Like all surgical procedures, there are potential complications and side effects associated with LASIK. Some of these, such as seeing halos around objects, were much more common with the early laser machines which treated a much smaller area than the lasers that are used today.
Your surgeon should discuss your individual risk for any side effects alongside the benefits of the procedure so you can make an informed decision about whether to proceed. 

The following side effects have been reported after LASIK:

Reduction in quality of vision
There is a risk (between 2.7% and 4.8%) of a reduction in the quality of vision following LASIK. People who are affected may be able to read two lines less on an optician’s reading chart, even when they are wearing the right prescription of glasses.

Minor over- or under-correction of refractive error
People’s eyes heal in different ways and at different rates and this may mean that the expected visual correction is not achieved. If this happens, you may be offered a second procedure (known as an enhancement), or you may need to wear glasses or contact lenses for some tasks.  Enhancement rates vary from 5% to 15%.

Presbyopia is the difficulty reading without glasses that usually occurs naturally in the early- to mid-40s. People who are short-sighted may not require glasses for reading when they develop presbyopia as simply removing their distance glasses provides the right level of visual correction.  However, a short-sighted person who has their distance vision corrected using LASIK will effectively become normal sighted, and it is likely that they will need to wear reading glasses for tasks such as reading as they reach their 40s.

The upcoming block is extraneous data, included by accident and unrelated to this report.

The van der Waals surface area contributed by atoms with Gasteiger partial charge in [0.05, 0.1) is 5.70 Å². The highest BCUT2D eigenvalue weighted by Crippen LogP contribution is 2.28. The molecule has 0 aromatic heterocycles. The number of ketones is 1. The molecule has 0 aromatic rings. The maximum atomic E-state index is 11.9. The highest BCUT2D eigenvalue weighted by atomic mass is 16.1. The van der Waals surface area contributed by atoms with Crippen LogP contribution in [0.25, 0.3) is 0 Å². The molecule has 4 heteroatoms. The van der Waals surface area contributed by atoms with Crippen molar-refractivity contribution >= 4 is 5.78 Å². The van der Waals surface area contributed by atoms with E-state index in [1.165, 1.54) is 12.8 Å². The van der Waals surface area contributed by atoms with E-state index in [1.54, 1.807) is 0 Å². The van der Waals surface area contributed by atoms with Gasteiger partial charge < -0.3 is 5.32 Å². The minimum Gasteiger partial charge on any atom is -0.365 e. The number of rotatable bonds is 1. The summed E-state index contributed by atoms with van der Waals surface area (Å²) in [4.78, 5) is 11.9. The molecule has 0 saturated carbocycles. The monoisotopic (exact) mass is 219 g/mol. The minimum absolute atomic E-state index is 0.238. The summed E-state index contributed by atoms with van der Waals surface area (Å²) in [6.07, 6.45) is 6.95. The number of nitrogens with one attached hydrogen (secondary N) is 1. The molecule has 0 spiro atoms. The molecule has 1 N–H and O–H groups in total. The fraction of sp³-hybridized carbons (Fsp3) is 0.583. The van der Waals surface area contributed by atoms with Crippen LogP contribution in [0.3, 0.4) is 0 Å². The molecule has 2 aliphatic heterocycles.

Difficulty wearing contact lenses
If further visual correction is needed after laser eye surgery, it may be more difficult to wear contact lenses as the cornea has been reshaped.

Instability of the cornea
If the cornea is weakened through the removal of too much tissue during LASIK, the centre of the cornea may bulge, making the eye surface irregular and resulting in poor quality vision.  At your pre-operative assessment, your surgeon will take measurements to ensure that 250 microns depth of corneal tissue remains untouched following LASIK, as this is generally accepted as a safe level. 

Decreased night or low light vision
Problems with night vision include glare, halos and starbursts seen around objects at night or in dim light and for some people these symptoms can interfere with daily activities, especially with driving at night.  Reduced night vision is often temporary, lasting about four to six weeks, but some continue to experience the symptoms in the longer term.  These problems are more common in people with particularly large pupils.

Eye sensitivity
For the first few months after surgery, it is quite common for the eye to be slightly more sensitive to touch, but it is rare for this to be severe.  The problem persists in less than 1% of patients.

Dry eye
Most people experience dry eye symptoms immediately after laser eye surgery because the surface nerves have been cut. The use of lubricating drops will usually relieve the irritation, but in very severe cases a temporary plug may be placed in the opening of the tear duct to slow tear drainage.

Retinal detachment
People with short sight have a greater risk of retinal detachment and this risk is not reduced by laser eye surgery.

  • Other rare problems include:
  • incomplete cut of the corneal flap (usually remedied by a repeat procedure after several months)
  • loss or extensive damage to the corneal flap
  • unattached corneal flap, which may require stitches to hold it in place
  • inflammation caused by debris or fibres under the corneal flap
  • growth of the surface layer (epithelial tissue) of the cornea under the corneal flap
  • wrinkling of the corneal flap
  • bleeding or blocking of the retinal artery or other blood vessels
  • penetration of the eye by the microkeratome and possible loss of the eye due to haemorrhage or infection (very rare).